As the election year begins, Republicans are pondering how best to exploit Obamacare’s troubles. And they think they’ve found an answer: Attack Democrats’ credibility. Lawmakers who promised, wrongly, that everyone could keep their existing health insurance plans are about to watch their own words thrown back in their face.
— The latest example came Thursday, when Americans for Prosperity (whose early rampant spending in Senate races has turned into a real headache for Democrats) launched a seven-figure ad buy targeting Sens. Mary Landrieu (D-LA), Kay Hagan (D-NC) and Jeanne Shaheen (D-NH). The spots, two of which deploy video clips of the incumbents saying everyone can keep their health insurance, were direct: The senators are liars.
— The strategy here is to take a single issue — Obamacare — to launch a broader critique of Democratic lawmakers. It’s often said that most voters, certainly those closer to the political middle, don’t make their decision based on just one issue. But they do cast their vote based on character, and few flaws are more devastating for an incumbent than the belief they’re not telling the truth.
— Some Democrats, like Landrieu, have already responded directly to this charge. Don’t be surprised to see more of the same from her colleagues and groups like Senate Majority PAC: Democrats are convinced they can’t let Republicans runs these kinds of ads without a strong, well-funded response.
Expect to hear GOP operatives use the word “credibility” a lot more between now and Election Day. Voters care about health care, but character counts, too.
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The national polls, once again, tell very different stories: Clinton leads by just one point in the IBD, Rasmussen, and LA Times tracking polls, while she shows a commanding 12 point lead in the ABC news poll and a smaller but sizable five point lead in the CNN poll. The Republican Remington Research Group released a slew of polls showing Trump up in Ohio, Nevada, and North Carolina, a tie in Florida, and Clinton leads in Pennsylvania, Wisconsin, and Virginia. However, an independent Siena poll shows Clinton up 7 in North Carolina, while a Monmouth poll shows Trump up one in Arizona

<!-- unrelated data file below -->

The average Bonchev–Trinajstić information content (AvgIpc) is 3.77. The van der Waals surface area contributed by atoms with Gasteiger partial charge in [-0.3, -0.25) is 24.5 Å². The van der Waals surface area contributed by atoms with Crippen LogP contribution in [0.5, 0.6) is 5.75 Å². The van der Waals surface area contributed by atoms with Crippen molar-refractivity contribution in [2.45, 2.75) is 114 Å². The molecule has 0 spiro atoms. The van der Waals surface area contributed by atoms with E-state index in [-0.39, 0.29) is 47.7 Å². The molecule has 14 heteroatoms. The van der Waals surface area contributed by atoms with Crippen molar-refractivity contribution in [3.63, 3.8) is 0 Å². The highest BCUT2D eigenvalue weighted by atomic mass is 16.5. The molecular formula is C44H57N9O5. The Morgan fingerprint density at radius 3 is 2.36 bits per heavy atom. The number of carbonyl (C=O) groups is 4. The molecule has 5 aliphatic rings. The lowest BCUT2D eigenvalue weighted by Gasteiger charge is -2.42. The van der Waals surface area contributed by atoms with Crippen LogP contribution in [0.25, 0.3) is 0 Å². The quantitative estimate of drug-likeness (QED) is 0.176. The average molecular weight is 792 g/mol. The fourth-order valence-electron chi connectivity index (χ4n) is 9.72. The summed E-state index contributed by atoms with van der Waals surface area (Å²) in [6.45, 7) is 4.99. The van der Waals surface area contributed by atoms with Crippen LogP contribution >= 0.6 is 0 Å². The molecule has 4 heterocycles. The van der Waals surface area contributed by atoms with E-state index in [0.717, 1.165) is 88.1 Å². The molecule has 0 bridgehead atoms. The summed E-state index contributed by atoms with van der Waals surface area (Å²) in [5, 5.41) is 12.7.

Since the release of the Access Hollywood tape, on which Donald Trump boasted of sexually assaulting women, "Senate Republicans have seen their fortunes dip, particularly in states like Florida, North Carolina, New Hampshire, Nevada and Pennsylvania," where Hillary Clinton now leads. Jennifer Duffy writes that she now expects Democrats to gain five to seven seats—enough to regain control of the chamber.
"Of the Senate seats in the Toss Up column, Trump only leads in Indiana and Missouri where both Republicans are running a few points behind him. ... History shows that races in the Toss Up column never split down the middle; one party tends to win the lion’s share of them."
"Some Republicans are running so far away from their party’s nominee that they are threatening to sue TV stations for running ads that suggest they support Donald Trump. Just two weeks before Election Day, five Republicans―Reps. Bob Dold (R-Ill.), Mike Coffman (R-Colo.), David Jolly (R-Fla.), John Katko (R-N.Y.) and Brian Fitzpatrick, a Pennsylvania Republican running for an open seat that’s currently occupied by his brother―contend that certain commercials paid for by the Democratic Congressional Campaign Committee provide false or misleading information by connecting them to the GOP nominee. Trump is so terrible, these Republicans are essentially arguing, that tying them to him amounts to defamation."
Former Illinois GOP Congressman Aaron Schock "recently agreed to pay a $10,000 fine for making an excessive solicitation for a super PAC that was active in his home state of Illinois four years ago." Schock resigned from Congress after a story about his Downton Abbey-themed congressional office raised questions about how he was using taxpayer dollars.